Skip to Content

Soft Tissue Foreign Body


What is a soft tissue foreign body?

A soft tissue foreign body is an object that is stuck in the soft tissue under your skin. Some examples are wood splinters, slivers of metal or glass, and gravel.

What are the signs and symptoms of a soft tissue foreign body?

  • Pain when you touch the injured area
  • Redness and swelling
  • Bruising or bleeding
  • An open wound

How is a soft tissue foreign body diagnosed?

Your caregiver may press on the edges of your wound to feel for the foreign object. He may need to feel around in your wound or make an incision to get to the foreign object. Your skin will be numbed with medicine before your caregiver explores your wound. Stitches may be used to close your wound. You may also need any of the following:

  • X-ray: This picture may show certain objects, such as metal, glass, and gravel.
  • CT scan: This test is also called a CAT scan. An x-ray machine uses a computer to take pictures of your wound. The pictures may show the foreign object and tissue damage. You may be given a dye before the pictures are taken to help caregivers see the pictures better. Tell the caregiver if you have ever had an allergic reaction to contrast dye.
  • MRI: This scan uses powerful magnets and a computer to take pictures of your wound. An MRI may show the foreign object and tissue damage. You may be given dye to help the pictures show up better. Tell the caregiver if you have ever had an allergic reaction to contrast dye. Do not enter the MRI room with anything metal. Metal can cause serious injury. Tell the caregiver if you have any metal in or on your body.

How is a soft tissue foreign body treated?

Your caregiver will decide if the foreign object should be removed. The decision will depend on how deep the foreign object is and if removal will cause more damage. Some foreign objects, such as splinters, can be removed easily. Other foreign objects may dissolve and absorb into your body, or may work their way out of your body at a later time.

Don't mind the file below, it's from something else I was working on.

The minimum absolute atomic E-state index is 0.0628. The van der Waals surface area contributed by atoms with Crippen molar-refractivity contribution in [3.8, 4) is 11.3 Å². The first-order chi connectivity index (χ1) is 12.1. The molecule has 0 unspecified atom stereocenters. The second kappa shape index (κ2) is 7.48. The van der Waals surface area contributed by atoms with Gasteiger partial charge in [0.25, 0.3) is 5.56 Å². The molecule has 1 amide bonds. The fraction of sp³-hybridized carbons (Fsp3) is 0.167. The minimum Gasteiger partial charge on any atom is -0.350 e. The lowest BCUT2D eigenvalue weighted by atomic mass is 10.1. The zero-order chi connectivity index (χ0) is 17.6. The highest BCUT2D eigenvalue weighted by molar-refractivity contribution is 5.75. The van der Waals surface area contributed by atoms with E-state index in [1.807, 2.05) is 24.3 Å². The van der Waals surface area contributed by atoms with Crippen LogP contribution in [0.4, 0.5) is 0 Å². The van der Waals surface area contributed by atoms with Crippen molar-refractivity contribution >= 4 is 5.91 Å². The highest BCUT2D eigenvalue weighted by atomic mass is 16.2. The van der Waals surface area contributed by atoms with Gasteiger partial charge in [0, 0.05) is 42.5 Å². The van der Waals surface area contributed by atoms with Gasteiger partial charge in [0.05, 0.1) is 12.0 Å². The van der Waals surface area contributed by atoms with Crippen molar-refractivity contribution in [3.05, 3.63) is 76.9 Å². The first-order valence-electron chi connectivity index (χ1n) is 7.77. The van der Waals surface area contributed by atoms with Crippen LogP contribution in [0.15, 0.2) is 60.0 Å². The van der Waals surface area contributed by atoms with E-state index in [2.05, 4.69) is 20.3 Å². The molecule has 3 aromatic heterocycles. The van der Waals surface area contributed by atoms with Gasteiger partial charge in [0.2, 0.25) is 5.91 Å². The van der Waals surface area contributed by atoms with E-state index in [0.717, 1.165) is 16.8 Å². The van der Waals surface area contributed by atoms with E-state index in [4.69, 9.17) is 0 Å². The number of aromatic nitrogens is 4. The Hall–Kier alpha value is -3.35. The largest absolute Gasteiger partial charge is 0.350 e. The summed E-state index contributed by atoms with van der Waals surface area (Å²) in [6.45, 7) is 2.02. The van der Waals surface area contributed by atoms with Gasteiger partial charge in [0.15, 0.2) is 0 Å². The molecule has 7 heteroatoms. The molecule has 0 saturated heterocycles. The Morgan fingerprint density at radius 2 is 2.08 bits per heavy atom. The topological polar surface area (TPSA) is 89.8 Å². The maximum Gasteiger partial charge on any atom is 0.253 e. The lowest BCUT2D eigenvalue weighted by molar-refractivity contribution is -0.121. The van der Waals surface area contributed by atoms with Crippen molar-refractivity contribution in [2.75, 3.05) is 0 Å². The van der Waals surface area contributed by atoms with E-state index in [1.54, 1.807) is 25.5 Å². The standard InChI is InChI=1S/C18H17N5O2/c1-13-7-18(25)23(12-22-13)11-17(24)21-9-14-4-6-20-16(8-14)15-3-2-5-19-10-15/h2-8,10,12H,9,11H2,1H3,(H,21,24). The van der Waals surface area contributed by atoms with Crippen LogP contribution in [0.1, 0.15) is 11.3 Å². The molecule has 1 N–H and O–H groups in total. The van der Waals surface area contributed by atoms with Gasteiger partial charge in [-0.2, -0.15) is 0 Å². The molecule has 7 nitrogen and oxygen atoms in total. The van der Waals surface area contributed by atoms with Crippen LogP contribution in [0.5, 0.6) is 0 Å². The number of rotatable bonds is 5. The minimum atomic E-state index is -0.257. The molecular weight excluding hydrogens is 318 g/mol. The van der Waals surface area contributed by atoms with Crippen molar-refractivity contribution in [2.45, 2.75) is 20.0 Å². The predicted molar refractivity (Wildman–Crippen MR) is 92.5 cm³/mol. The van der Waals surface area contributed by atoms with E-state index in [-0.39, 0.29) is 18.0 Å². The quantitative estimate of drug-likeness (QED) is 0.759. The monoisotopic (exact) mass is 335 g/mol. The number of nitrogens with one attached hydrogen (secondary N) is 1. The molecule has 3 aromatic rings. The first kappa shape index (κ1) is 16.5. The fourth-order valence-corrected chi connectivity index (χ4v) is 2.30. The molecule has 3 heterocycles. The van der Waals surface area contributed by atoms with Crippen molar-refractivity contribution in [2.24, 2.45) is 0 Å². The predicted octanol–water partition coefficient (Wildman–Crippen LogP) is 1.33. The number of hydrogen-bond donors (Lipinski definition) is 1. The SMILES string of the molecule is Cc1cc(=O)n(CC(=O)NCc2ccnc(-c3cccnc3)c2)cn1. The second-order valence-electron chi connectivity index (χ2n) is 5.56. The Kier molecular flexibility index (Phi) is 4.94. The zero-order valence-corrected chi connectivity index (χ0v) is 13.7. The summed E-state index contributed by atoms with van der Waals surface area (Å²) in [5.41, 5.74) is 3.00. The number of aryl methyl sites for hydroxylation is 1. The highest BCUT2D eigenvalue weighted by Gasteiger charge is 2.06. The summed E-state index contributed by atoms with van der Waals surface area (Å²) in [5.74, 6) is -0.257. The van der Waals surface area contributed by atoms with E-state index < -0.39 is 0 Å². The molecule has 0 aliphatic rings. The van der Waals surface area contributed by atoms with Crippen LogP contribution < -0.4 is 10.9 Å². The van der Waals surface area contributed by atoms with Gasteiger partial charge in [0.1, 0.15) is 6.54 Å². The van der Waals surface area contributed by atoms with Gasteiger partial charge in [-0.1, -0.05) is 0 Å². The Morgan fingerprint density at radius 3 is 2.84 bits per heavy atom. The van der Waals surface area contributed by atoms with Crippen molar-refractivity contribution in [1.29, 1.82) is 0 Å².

• Wound flush: Caregivers use saline (salt water) or germ-killing cleansers to wash out your wound. This helps remove dirt or other small objects and decreases your risk for infection.
  • Td vaccine is a booster shot used to help prevent tetanus and diphtheria. The Td booster may be given to adolescents and adults every 10 years or for certain wounds and injuries.

What are the risks of a soft tissue foreign body?

You may have a reaction to the foreign object. A reaction is when the foreign object irritates the soft tissue. Some foreign objects, such as plant thorns, are more likely to cause a reaction. You may develop an infection. Your foreign object may damage nearby tissue right after your injury, or when it works its way out of your body. Over time, a foreign body that is left in may travel to a different area of the body. This can damage blood vessels or organs.

How can I manage my symptoms?

  • Elevate: Raise the injured area above the level of your heart as often as you can. This will help decrease swelling and pain. Prop the injured area on pillows or blankets to keep it elevated comfortably.
  • Decrease your risk for a scar: Rub lotion or ointment on your skin after it heals. Apply sunscreen to your healed wound if you are out in the sun. The area may turn a different color if it is exposed to sunlight. Do this for at least 1 year after your injury.
  • Care for your wound as directed: Keep your wound clean and dry. When you are allowed to bathe the area, carefully wash the wound with soap and water. Dry the area and put on new, clean bandages as directed. Change your bandages when they get wet or dirty.

When should I contact my caregiver?

Contact your caregiver if:

  • You have a fever.
  • Your wound is red, swollen, and draining pus.
  • You have pain that does not go away or gets worse.
  • The skin around your wound feels numb.
  • You have questions or concerns about your condition or care.

When should I seek immediate care?

Seek care immediately or call 911 if:

  • Blood soaks through your bandage.
  • You see red streaks on your skin coming from your wound.
  • You have bleeding that does not stop after 10 minutes of holding firm, direct pressure over the wound.

Care Agreement

You have the right to help plan your care. Learn about your health condition and how it may be treated. Discuss treatment options with your caregivers to decide what care you want to receive. You always have the right to refuse treatment. The above information is an educational aid only. It is not intended as medical advice for individual conditions or treatments. Talk to your doctor, nurse or pharmacist before following any medical regimen to see if it is safe and effective for you.

© 2015 Truven Health Analytics Inc. Information is for End User's use only and may not be sold, redistributed or otherwise used for commercial purposes. All illustrations and images included in CareNotes® are the copyrighted property of A.D.A.M., Inc. or Truven Health Analytics.